Identification of a 200-kD, brefeldin-sensitive protein on Golgi membranes

Narula, N., McMorrow, I., Plopper, G., Doherty, J., Matlin, K. S., Burke, B. and Stow, J. L. (1992) Identification of a 200-kD, brefeldin-sensitive protein on Golgi membranes. Journal of Cell Biology, 117 1: 27-38. doi:10.1083/jcb.117.1.27

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Author Narula, N.
McMorrow, I.
Plopper, G.
Doherty, J.
Matlin, K. S.
Burke, B.
Stow, J. L.
Title Identification of a 200-kD, brefeldin-sensitive protein on Golgi membranes
Journal name Journal of Cell Biology   Check publisher's open access policy
ISSN 0021-9525
Publication date 1992-04-01
Year available 1992
Sub-type Article (original research)
DOI 10.1083/jcb.117.1.27
Open Access Status File (Publisher version)
Volume 117
Issue 1
Start page 27
End page 38
Total pages 12
Place of publication New York, NY, United States
Publisher Rockefeller University Press
Language eng
Abstract A mAb AD7, raised against canine liver Golgi membranes, recognizes a novel, 200-kD protein (p200) which is found in a wide variety of cultured cell lines. Immunofluorescence staining of cultured cells with the AD7 antibody produced intense staining of p200 in the juxtanuclear Golgi complex and more diffuse staining of p200 in the cytoplasm. The p200 protein in the Golgi complex was colocalized with other Golgi proteins, including mannosidase II and beta-COP, a coatomer protein. Localization of p200 by immunoperoxidase staining at the electron microscopic level revealed concentrations of p200 at the dilated rims of Golgi cisternae. Biochemical studies showed that p200 is a peripheral membrane protein which partitions to the aqueous phase of Triton X-114 solutions and is phosphorylated. The p200 protein is located on the cytoplasmic face of membranes, since it was accessible to trypsin digestion in microsomal preparations. and is recovered in approximately equal amounts in membrane pellets and in the cytosol of homogenized cells. Immunofluorescence staining of normal rat kidney cells exposed to the toxin brefeldin A (BFA), showed that there was very rapid redistribution of p200, which was dissociated from Golgi membranes in the presence of this drug. The effect of BFA was reversible, since upon removal of the toxin, AD7 rapidly reassociated with the Golgi complex. In the BFA-resistant cell line PtK1, BFA failed to cause redistribution of p200 from Golgi membranes. Taken together, these results indicate that the p200 Golgi membrane-associated protein has many properties in common with the coatomer protein, beta-COP.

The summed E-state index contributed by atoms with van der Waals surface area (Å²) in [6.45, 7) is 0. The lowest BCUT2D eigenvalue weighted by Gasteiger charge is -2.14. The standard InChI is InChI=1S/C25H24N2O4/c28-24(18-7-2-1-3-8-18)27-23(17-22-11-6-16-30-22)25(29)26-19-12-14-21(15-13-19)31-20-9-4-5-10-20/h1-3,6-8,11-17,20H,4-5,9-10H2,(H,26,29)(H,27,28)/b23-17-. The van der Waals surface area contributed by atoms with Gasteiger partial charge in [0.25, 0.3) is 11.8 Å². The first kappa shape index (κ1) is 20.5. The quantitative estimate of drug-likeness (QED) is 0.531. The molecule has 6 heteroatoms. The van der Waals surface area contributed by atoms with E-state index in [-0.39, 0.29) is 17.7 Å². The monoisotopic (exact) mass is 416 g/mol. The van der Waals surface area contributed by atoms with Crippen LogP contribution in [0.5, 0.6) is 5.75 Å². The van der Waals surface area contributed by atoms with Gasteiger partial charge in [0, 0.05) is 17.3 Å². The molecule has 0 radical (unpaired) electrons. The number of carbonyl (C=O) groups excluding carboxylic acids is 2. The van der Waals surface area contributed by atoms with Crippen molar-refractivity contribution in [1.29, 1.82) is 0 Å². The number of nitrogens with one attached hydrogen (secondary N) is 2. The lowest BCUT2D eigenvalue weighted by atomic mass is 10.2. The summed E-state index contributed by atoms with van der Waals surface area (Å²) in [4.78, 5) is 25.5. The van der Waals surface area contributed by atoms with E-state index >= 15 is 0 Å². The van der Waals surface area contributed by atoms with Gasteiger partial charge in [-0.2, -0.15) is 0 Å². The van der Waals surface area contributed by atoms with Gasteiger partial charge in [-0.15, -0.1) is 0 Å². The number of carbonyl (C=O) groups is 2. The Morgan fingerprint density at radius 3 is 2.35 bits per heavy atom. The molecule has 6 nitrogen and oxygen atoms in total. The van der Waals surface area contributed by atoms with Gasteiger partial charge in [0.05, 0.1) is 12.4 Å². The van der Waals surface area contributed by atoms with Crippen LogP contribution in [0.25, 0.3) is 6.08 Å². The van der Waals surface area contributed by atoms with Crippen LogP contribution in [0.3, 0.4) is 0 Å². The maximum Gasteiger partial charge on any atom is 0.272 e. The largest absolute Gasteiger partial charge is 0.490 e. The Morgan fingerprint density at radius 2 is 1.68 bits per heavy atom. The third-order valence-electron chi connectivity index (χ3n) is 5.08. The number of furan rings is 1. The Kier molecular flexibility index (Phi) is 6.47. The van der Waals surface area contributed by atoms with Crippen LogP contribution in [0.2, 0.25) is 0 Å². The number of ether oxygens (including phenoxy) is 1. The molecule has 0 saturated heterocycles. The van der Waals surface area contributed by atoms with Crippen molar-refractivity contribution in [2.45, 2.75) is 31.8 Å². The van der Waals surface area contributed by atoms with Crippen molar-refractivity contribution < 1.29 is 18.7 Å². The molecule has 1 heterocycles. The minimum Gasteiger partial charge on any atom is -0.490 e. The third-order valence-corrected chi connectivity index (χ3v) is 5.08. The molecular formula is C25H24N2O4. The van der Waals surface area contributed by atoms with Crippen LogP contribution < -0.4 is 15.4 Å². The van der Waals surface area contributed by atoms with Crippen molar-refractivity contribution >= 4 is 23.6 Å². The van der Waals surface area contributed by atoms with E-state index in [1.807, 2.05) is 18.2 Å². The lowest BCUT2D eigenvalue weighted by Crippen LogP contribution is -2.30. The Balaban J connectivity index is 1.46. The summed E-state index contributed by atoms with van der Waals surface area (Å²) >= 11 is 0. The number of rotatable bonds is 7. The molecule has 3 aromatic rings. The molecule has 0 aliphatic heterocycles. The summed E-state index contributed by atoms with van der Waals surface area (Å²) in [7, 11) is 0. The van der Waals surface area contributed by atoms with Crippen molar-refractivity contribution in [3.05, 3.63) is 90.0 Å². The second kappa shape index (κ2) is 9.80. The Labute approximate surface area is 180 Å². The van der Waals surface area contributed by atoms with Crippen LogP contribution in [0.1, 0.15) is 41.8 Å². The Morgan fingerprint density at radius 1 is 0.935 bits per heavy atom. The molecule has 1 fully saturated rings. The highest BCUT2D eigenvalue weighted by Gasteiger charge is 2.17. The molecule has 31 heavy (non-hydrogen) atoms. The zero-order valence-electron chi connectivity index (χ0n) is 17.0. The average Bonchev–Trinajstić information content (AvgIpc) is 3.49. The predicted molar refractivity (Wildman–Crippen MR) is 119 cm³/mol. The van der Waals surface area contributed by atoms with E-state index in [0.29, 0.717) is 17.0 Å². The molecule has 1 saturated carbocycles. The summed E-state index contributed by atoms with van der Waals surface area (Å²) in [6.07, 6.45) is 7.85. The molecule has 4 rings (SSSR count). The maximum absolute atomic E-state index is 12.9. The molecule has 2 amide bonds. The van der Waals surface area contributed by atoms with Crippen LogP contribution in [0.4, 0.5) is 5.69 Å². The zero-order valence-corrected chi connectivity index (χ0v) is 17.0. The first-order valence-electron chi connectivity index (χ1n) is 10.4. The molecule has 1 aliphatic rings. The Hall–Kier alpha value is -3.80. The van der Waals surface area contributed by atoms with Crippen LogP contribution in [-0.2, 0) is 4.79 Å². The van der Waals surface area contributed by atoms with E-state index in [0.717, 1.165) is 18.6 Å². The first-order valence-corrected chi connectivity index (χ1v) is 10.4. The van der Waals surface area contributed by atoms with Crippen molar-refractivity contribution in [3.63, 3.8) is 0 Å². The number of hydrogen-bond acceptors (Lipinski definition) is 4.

Keyword Fusion Protein
Vesicular Transport
Secretory Proteins
Coated Vesicles
Q-Index Code C1
Q-Index Status Provisional Code
Grant ID DK 42881
GM 38556
Institutional Status Unknown

Document type: Journal Article
Sub-type: Article (original research)
Collections: School of Biomedical Sciences Publications
Institute for Molecular Bioscience - Publications
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